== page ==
This is episode 31 of All Directions. The most recent episodes are
- 29: The greatest Dylan album ever?
- 30: Oh Sister, Abandoned love, farewell preliminaries, hello dead body
There is a full index to the series which traces Bob’s work in the order in which it was composed, here.
By Tony Attwood.
The songs that Bob Dylan wrote in the run up to composing “Isis” and the remaining songs composed for “Desire” were, I would submit, by and large of the highest quality – with the possible exception of “Money Blues” which is a straightforward 12 bar composition. It’s not a bad song, just not a great song.
But otherwise these are remarkable works, and if one had a remarkability chart (or come to that if “remarkability” were actually a word, and one could judge each song that way) we might note a rise in just how extraordinary each song from this period was, as we progress through the timeline that brought us One More Cup of Coffee, Golden Loom, Oh Sister and Abandoned Love.
But it is most certainly fair to say that even so, nothing, but nothing, prepared us for Isis.
But what makes “Isis” such a great song? Indeed, what sort of song is Isis?
It can be argued that the lyrics mean something as a story in their own right. Alternatively “Isis” could be an individual the composer knows. Or the song might just be about Egypt, or it might not. On the other hand it could be just a set of interesting lines strung together with a great beat, and fine melody and a bass guitarist who really understands what it is all about.
But out of these points, for the moment I want to focus on one of them: the interesting lyrics. And here I think it is time to ask if a set of interesting but random phrases which are simply strung together, can be rated as part of the creation of a great piece of music? Does it matter if the lyrics of Isis (or indeed any other song) are actually about anything coherent at all? Does it matter if the story in Isis (if there is one) is truthful or coherent or both, or not? In short, can a great song be created out of lines which are often disconnected from each other?
And moving on from there, does it even matter if any set of lyrics in a song are truthful or even coherent?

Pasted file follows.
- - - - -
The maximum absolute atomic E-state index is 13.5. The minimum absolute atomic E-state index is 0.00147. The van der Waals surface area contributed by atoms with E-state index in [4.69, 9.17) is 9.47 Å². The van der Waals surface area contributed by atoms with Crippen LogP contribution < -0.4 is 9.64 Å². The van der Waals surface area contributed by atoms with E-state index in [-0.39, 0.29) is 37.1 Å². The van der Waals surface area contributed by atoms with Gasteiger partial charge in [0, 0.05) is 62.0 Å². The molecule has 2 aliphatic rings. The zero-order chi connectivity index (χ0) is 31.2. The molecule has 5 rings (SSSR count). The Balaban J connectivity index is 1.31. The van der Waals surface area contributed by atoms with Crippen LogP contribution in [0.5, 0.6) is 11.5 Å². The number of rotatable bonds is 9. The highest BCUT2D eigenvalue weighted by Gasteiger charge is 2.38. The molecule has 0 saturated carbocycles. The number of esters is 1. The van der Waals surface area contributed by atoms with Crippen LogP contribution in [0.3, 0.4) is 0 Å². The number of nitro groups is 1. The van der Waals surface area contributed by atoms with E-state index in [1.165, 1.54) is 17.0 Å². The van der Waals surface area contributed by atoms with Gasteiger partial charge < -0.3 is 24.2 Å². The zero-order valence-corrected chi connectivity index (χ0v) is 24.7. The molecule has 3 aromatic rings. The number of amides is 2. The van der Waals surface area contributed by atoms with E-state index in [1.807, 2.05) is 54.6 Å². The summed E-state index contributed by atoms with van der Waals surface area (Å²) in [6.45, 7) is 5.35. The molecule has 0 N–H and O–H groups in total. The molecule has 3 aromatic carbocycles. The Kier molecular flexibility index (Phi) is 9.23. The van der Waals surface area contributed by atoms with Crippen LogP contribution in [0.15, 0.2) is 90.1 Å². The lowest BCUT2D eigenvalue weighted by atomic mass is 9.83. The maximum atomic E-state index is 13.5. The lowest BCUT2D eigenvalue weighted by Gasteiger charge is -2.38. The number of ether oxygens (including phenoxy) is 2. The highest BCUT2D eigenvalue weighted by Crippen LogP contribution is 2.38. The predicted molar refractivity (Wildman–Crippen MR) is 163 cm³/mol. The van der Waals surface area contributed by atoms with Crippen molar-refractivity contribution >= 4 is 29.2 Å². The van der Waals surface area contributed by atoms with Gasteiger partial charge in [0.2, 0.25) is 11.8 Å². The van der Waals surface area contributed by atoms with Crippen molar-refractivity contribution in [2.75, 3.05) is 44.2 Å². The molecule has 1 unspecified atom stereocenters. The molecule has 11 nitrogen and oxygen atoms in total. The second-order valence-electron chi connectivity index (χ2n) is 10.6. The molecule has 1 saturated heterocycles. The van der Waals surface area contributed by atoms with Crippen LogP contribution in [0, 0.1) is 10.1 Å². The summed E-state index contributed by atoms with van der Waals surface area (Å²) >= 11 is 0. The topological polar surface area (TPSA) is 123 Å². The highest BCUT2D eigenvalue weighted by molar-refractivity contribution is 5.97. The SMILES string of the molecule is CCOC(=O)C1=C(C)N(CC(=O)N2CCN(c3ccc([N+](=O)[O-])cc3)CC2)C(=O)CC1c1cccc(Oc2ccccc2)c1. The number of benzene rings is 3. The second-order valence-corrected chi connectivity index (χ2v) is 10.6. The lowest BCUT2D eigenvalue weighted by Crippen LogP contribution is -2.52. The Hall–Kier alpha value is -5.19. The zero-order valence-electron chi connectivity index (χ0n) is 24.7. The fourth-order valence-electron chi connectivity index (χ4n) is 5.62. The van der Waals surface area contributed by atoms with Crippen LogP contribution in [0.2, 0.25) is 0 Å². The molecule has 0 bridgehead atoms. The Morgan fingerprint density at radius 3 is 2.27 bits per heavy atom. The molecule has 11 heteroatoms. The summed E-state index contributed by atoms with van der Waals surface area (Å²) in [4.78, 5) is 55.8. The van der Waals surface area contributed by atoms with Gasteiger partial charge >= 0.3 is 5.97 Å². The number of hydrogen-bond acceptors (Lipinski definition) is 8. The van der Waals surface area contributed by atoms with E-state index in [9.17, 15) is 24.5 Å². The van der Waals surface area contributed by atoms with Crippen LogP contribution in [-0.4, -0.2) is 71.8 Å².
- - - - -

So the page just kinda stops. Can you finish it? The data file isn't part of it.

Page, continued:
In my country we have a highly patriotic song, “Rule Britannia” which I suspect most British citizens know at least the first and last two lines of:
Rule, Britannia! Britannia, rule the waves! Britons never, never, never shall be slaves.
It is obviously untrue and irrelevant in today’s world, being as it is a piece of music that celebrates the days of the British Empire, but it is sung with the same sort of gusto as “If you want me to, Yes!” in Isis. And it is still sung by a lot of people at an event (The last night of the Proms) each year – or at least each year when there is no pandemic.
These are questions I could have asked from the very start of this series of articles, or indeed anywhere in this blog, because from the very start Dylan and a truthful representation of the world around him have not gone hand in hand. Take “I was young when I left home,” which was the last song written by Bob in 1961, and as far as we can tell, the 15th song he wrote and kept.
I was young when I left home But I been out a-ramblin’ ‘round And I never wrote a letter to my home To my home, Lord, to my home And I never wrote a letter to my home It was just the other day I was bringing home my pay When I met an old friend I used to know Said your mother’s dead and gone Baby sister’s all gone wrong And your daddy needs you home right away
Of course it’s not true at all. But has anyone ever worried about that? I don’t think so. Indeed, the next song composed, at the start of 1962, (Ballad for a friend) is just as fanciful, as far as we know. There was no friend; there was no death. Certainly on the recording where Bob explains why he sang the verses out of sequence his voice doesn’t sound as if he is singing about a lost friend. But does any of that matter? It seems not.
And indeed it appears that no one seemed to mind much about such issues early in Dylan’s career. For example when he wrote
I’m out here a thousand miles from my home Walkin’ a road other men have gone down I’m seein’ your world of people and things Your paupers and peasants and princes and kings
in 1961, I don’t think anyone bothered to check the mileage (although yes New York is over 1000 miles from Duluth) nor how many princes and kings Bob had met by then (probably none).
But ten years later when Bob wrote George Jackson arguments raged about whether Jackson was an innocent victim or not. So it seems the issue of truth (or if you prefer “accuracy”) only matters sometimes, and it is the critics who want to decide when it matters.
Of course issues of accuracy are considered important sometimes when a newspaper or website which purports to be presenting the news, sets out “information” which others believe is completely false. Indeed at the moment I am writing this, this debate over the corona-virus vaccines falls into this category. Such matters are dealt with by recourse to factual evidence and science; some deny the validity of both evidence and science.
But mostly through history we have not treated works of art in the same way as newspaper reports. By and large we don’t demand that art is a strict factual representation of the truth – for it is were, it would just be history. Which is why individual passport photographs are not normally called art while photos in other circumstances can be called art. Art in all its forms, from symphonies to poetry, is not normally seen as a truthful representation of a person or situation or group of people. It is “art” – it sees things from a new direction, it exaggerates, it twists reality, it gives a new perspective and creates new worlds. That’s the point.